Rebecca Cronshey

Producer, Little Bird

Interview by Jaclyn Bethany

Rebecca Cronshey by Jane Hobson

Rebecca Cronshey by Jane Hobson

I was introduced to the beautiful short film, Little Bird, through my London-based producer Courtney Harmstone. With an all-female cast, it was a project that, like our film Indigo Valley, featured women in the four principal positions—director, cinematographer, writer, and producer—along with acting legend Imelda Staunton. After raising funds via Kickstarter, the film eventually found its way to the prestigious Tribeca Film Festival, where it was an official selection. Feeling inspired and encouraged by this backstory, I reached out to producer Rebecca Cronshey to discuss the origins and highlights of the project, and what’s ahead on her horizon.

Jaclyn Bethany: Hi, Rebecca! Where are you originally from, and where are you currently based? 
Rebecca Cronshey: I’m originally from Shropshire (a little county on the Welsh Borders) but have been based in London for 11 years now. 

JB: When did your realize you wanted to be a filmmaker?
RC: I was always obsessed with film as a kid. My father gave us a great education in everything from David Lynch to Mel Brooks to Kurosawa from an early age, and film really stuck with me. I actually studied Geography BA at university, but it was only ever film I wanted to work in, so I began applying as soon as I got to London.

JB: How did you come to be involved in Little Bird? Were you involved in creative development? 
RC: My producing partner, Victoria Zalin, and I had been working with Little Bird’s director, Georgia Oakley, for a while on other projects. She met with the writer/actress/producer Emily Taaffe first, and then brought us on to join the team. I was really struck by the powerful, personal story that Emily had written, and I think not knowing why someone would leave their family and start a new life opened up so many questions about women in this period. I’d been researching for Joe Wright’s latest feature, Darkest Hour, so I was pretty familiar with the Second World War, but the stories of these brave women were new to me and I found them utterly compelling. 

The creative development was a really easy process for us, as we have a very collaborative relationship as a team. Apart from a tweak to the ending, most of what was in the script is in the film, so it became more about how we could do justice to a short film set in 1941.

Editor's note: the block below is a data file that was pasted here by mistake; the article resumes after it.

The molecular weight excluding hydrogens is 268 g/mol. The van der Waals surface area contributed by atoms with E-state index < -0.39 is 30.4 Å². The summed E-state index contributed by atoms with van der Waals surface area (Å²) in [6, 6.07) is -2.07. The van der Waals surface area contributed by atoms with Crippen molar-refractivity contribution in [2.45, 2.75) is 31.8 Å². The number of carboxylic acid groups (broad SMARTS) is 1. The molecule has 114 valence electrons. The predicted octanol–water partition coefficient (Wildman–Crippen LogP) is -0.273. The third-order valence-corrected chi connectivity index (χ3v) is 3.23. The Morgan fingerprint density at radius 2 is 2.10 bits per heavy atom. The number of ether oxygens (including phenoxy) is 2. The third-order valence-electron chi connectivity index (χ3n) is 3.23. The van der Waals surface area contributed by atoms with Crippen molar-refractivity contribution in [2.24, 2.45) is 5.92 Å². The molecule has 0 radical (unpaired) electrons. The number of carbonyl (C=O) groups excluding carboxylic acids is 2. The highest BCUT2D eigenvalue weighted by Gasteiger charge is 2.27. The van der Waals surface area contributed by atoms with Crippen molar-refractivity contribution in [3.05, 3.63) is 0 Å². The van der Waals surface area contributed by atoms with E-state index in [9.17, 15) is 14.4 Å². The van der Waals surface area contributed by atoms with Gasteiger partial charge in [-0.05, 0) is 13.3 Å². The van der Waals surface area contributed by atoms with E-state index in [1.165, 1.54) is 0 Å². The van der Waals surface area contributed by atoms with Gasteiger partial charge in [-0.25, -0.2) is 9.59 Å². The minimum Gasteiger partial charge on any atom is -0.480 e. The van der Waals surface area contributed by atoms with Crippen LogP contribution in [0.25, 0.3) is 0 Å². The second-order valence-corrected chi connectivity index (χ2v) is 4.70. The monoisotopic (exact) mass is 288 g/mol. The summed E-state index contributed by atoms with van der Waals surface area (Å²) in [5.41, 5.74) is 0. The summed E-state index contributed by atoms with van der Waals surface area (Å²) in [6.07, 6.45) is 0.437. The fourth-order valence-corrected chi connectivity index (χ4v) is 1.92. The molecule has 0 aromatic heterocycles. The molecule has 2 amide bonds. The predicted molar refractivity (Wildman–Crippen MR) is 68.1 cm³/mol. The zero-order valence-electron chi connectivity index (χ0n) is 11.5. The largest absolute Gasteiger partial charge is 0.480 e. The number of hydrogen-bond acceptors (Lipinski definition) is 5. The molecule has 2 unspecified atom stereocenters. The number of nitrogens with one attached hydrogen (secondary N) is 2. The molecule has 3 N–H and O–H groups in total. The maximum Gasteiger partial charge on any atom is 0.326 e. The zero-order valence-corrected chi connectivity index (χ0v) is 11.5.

JB: What was the production process like? How was it working with such an illustrious cast and crew?
RC: The production was an intense and wonderful three days last summer, with several locations in London and then a final day on the Southampton to Cowes ferry—complete with seasickness. I don’t think I’ve ever slept so little and enjoyed it so much. 

The crew members were amazing and they worked their arses off. We ended up having an 80% female shoot crew, so it felt very special making a female-centric story surrounded by such talented women, and having Imelda on board was a dream come true. You don’t ever imagine that you’ll get the person at the top of your list, so it was incredibly exciting that she wanted to be a part of it. Her performance is incredible—there’s so much emotion and tension. 

JB: What has been a highlight of this film and it’s journey for you?
RC: I think the shoot and then the phone call from Tribeca saying they wanted the world premiere at this year’s festival have been the highlights. It was almost exactly a year since we’d first met, so the timing felt really special for us as a team.  

JB: What do you find most exciting about being a part of the UK film industry? 
RC: I think the UK film industry has a really strong identity, and they really do support their young filmmakers. I cannot even begin to tell you all the help I received from people I’ve worked for and with over the years. I also feel like you can get honest opinions from people, which is essential when you’re starting out. 

JB: What’s the best film you’ve seen in the past year?
RC: Lady Macbeth (directed by William Oldroyd and written by Alice Birch). I loved it. Everything about it just blew me away, and that budget just makes it all the more impressive. 

JB: What’s on the horizon for you?
RC: Right now, we’re in the middle of making a deal to develop Little Bird into a TV series, which is very exciting, and Litmus Pictures (the company I run with Victoria Zalin) has features in development with writer/directors Georgia Oakley and Will Garthwaite.

JB: What advice would you give to young people wanting to work in the film industry?
RC: I’d say never be afraid to ask, and don’t be upset if people say no. It took me quite a long time to get into production as, coming from Shropshire, it’s not something I had any connection to, but you can work your way to where you want to be from all sides of the industry. I started out in distribution at 20th Century Fox, and from there to DNA Films, through to on-set work and then research, before finally starting to produce. As there’s not really a clearly defined career path to becoming a producer, you just have to learn as you go along and get as much advice as possible. ★

A still from  Little Bird

A still from Little Bird